Now that impeachment is official, what's next for President Donald J. Trump? We learned in school that it goes to a Senate trial but just because the House vote is over, the political drama certainly lives on.
Historically the next step is for the articles to move to the Senate for a trial expected to take place in the new year. Thus far, however, House Speaker Nancy Pelosi (D-CA) is reluctant to confirm if and when she will make that move.
"Clearly do you understand? When we know what their process is, we will know who and how many we will we send over," Pelosi said Thursday.
Senate majority leader Mitch McConnell, who's cleared the Senate calendar in January for a trial, quickly gave his take on the hesitation
"It looks like the prosecutors are getting cold feet in front of the entire country and second-guessing whether they even want to go to trial," he said.
President Trump accused Pelosi on Twitter of being "afraid to present it to the Senate".
Pelosi feels her phony impeachment HOAX is so pathetic she is afraid to present it to the Senate, which can set a date and put this whole SCAM into default if they refuse to show up! The Do Nothings are so bad for our Country!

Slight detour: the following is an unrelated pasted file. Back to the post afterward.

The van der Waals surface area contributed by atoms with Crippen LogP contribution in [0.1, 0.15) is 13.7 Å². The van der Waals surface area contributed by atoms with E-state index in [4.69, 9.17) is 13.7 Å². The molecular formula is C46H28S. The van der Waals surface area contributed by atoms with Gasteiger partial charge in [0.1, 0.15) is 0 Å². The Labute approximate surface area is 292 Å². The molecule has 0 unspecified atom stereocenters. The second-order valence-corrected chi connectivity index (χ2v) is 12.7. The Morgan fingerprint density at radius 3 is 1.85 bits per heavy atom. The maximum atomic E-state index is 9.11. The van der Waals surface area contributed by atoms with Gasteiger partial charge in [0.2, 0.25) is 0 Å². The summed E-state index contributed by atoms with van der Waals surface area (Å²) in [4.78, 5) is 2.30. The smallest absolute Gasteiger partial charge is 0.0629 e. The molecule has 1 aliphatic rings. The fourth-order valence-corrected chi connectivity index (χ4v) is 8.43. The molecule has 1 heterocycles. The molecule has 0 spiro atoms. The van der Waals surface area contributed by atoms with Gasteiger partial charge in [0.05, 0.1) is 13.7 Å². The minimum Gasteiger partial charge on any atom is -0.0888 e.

— Donald J. Trump (@realDonaldTrump) December 19, 2019
The President responded to his impeachment vote in real-time at a rally in Battlecreek, Michigan, Wednesday night.
"This lawless, partisan impeachment is a political suicide march for the Democrat party," he told an enthusiastic crowd.
Trump also praised House Republicans for standing by him.
"So we got every single Republican voted for us? Whoa! Wow! Wow!, " Trump exclaimed.
Three House Democrats broke with their party to vote 'No' against at least one article of impeachment. They include Representatives Collin Peterson (D-MN), Jeff Van Drew (D-NJ), and Jared Golden (D-ME). Rep. Tulsi Gabbard (D-HI), who's a Democrat presidential candidate voted "present" on both.
But President Trump took heat from both parties for taking a shot at late Michigan Congressman John Dingell, a World War 2 veteran who served 60 years in the House, implying he might be in hell.
"Maybe he's looking up," Trump said. "I don't know. I don't know. maybe. maybe."
John Dingell was an American patriot and a selfless public servant — and Debbie Dingell has carried his legacy in the House with grace and dignity. This is equally as cruel as it is pathetic, and it is beyond unconscionable that our President would behave this way. https://t.co/6doyTXP4ca
— Joe Biden (@JoeBiden) December 19, 2019
Mr. President, let's set politics aside. My husband earned all his accolades after a lifetime of service. I'm preparing for the first holiday season without the man I love. You brought me down in a way you can never imagine and your hurtful words just made my healing much harder.
— Rep. Debbie Dingell (@RepDebDingell) December 19, 2019
I've always looked up to John Dingell - my good friend and a great Michigan legend. There was no need to 'dis' him in a crass political way. Most unfortunate and an apology is due.
— Fred Upton (@RepFredUpton) December 19, 2019
The Senate majority and minority leaders are meeting Thursday for their first discussion on the rules of impeachment. But the two seem to be at odds over whether witnesses should be called to testify.